The ending, which leaves Collin glumly entering the age of manly pleasures, is wan with nostalgia for the dear, departed days and dear, departed Cousin Dolly; but it does wrap things up fairly appropriately. Within its own terms, The Grass harp comes pretty close, I should say, to being a complete success. It charms you into sharing the author’s feeling that there is a special poetry — a spontaneity and wonder and delight — in lives untarnished by conformity and common sense.

Under cover

In January, 1948, John Roy Carlson, the pseudonymous undercover man, went off to take an undercover look at the Arab World. After some thought about disguise — over and above the pretense of being a Jew-hater—Carlson hit on a dazzling solution: he switched to his real name and went disguised as himself, an American Christian of Armenian descent. Equipped with first-rate Arab press credentials, he accompanied a group of Egyptian volunteers into Palestine and saw the fighting in and around Jerusalem from the Arab side. In Cairo and points East, he hobnobbed with Egyptian Green Shirters, Moslem Brothers, henchmen of the Mufti, Lebanese Falangists, Armenian terrorists, Arab Communists of all nationalities, and a former Nazi general training units of the Syrian Army. Now he tells all in Cairo to Damascus (Knopf, $4.50).
Carlson’s book occasionally reminded me of a story I heard during the war about an alert F.B.I. man from Texas who was transferred to New York, He took the wrong subway one day and, finding himself in the German section of Manhattan, dashed to a telephone and reported that he had uncovered “some mighty subversive characters.” On page after page, Carlson breathlessly quotes the unneighborly remarks about the Jews made to him by Arab leaders; and in general his reaction to the Middle East is that of a dyed-inthe-New Republic Innocent Abroad; which is rather comic when you remind yourself that here is a demon sleuth at work. Then, too, Carlson suffers from an occupational failing of the undercover business: he cherishes the devious approach, loves to make things sound tougher than they need be. I myself wandered around the Middle East just after the war, and got to see a good many of the sinister characters mentioned by Carlson simply by identifying myself as a correspondent of this journal.
Still, I have to hand it to Carlson: he has a genius for pushing beyond the conventional reportorial track and he has exceptional guts and stamina. The story he has brought back from the Middle East is full of high adventure and strong in human interest. On the strictly political side, it is not a balanced picture and some of it is old stuff. But Carlson does present a fair amount of littleknown and fascinating information; and he presents it with a lively flourish.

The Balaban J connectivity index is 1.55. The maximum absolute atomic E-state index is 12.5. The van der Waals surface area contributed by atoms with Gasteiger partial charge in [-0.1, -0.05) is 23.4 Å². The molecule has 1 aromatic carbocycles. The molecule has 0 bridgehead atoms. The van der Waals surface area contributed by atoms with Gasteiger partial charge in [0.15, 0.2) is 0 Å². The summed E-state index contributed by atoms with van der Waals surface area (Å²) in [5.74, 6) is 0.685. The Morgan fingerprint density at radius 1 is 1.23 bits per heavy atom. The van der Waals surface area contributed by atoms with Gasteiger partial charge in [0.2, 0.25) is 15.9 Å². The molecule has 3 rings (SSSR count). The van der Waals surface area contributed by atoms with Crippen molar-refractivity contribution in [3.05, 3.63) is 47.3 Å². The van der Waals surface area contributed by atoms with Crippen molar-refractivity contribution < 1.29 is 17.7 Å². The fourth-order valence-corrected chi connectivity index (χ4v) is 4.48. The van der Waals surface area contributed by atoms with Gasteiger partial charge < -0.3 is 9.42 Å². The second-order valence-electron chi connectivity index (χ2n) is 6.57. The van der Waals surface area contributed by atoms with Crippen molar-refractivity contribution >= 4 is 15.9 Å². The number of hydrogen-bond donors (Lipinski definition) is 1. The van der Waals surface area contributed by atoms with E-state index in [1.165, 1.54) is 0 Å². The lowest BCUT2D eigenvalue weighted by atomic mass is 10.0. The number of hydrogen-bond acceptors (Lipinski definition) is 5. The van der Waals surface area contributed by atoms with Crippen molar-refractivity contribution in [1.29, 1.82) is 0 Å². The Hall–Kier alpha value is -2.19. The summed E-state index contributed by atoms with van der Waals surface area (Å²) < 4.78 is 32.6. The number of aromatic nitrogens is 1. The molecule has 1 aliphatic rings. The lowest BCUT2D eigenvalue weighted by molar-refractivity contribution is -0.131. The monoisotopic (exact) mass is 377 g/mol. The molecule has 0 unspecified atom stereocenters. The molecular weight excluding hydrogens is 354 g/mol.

Out of Bondage (Devin-Adair, $3.50) fills out the story which Elizabeth Bentley has told and retold in Congressional hearings, grand jury investigations, espionage trials, and newspaper interviews — a story whose reliability every reader must judge for himself. In the body of confessional literature by ex-Communists, Out of Bondage belongs in what might loosely be categorized as the juvenile delinquent bracket. Miss Bentley, though in her middle twenties when she joined the Party, never got beyond the high-school stage in Marxism-Leninism before she made her debut in the underground, where she was too busy being a spy queen to catch up on her dialectics. Whenever the Party Line switched (she tells us), she would ask the man she loved, an agent of the N.K.V.D., to please explain; and in a few minutes it would all make perfect sense. Unless her book misrepresents her, Miss Bentley must he one of the most naïve human beings who ever walked the path of conspiracy.
In spite of the schoolgirlish tone and a compositional device which breeds mistrust — half the book is in dialogue, and it is inconceivable that Miss Bentley can have remembered, word for word, hundreds of conversations ranging from 1934 onward — Out of Bondage is an interesting and instructive picture of the life of a Communist secret agent and of the workings of the Communist underground in the United States. Returning from studies in Italy in 1934 and unable to find a job, Miss Bentley became “haunted by the problem of our maladjusted economic system.” An earnest idealist, she felt compelled to work for social betterment, and soon gravitated into the Communist Party, which charmed her with its simple explanation of the world’s ills and the concrete solution it offered. Using in each case (as was customary) a different alias, she became a member of so many Communist groups that once, when she arrived late at a Workers’ Class and was asked her name, she had to answer: “I don’t know, Comrade Professor.”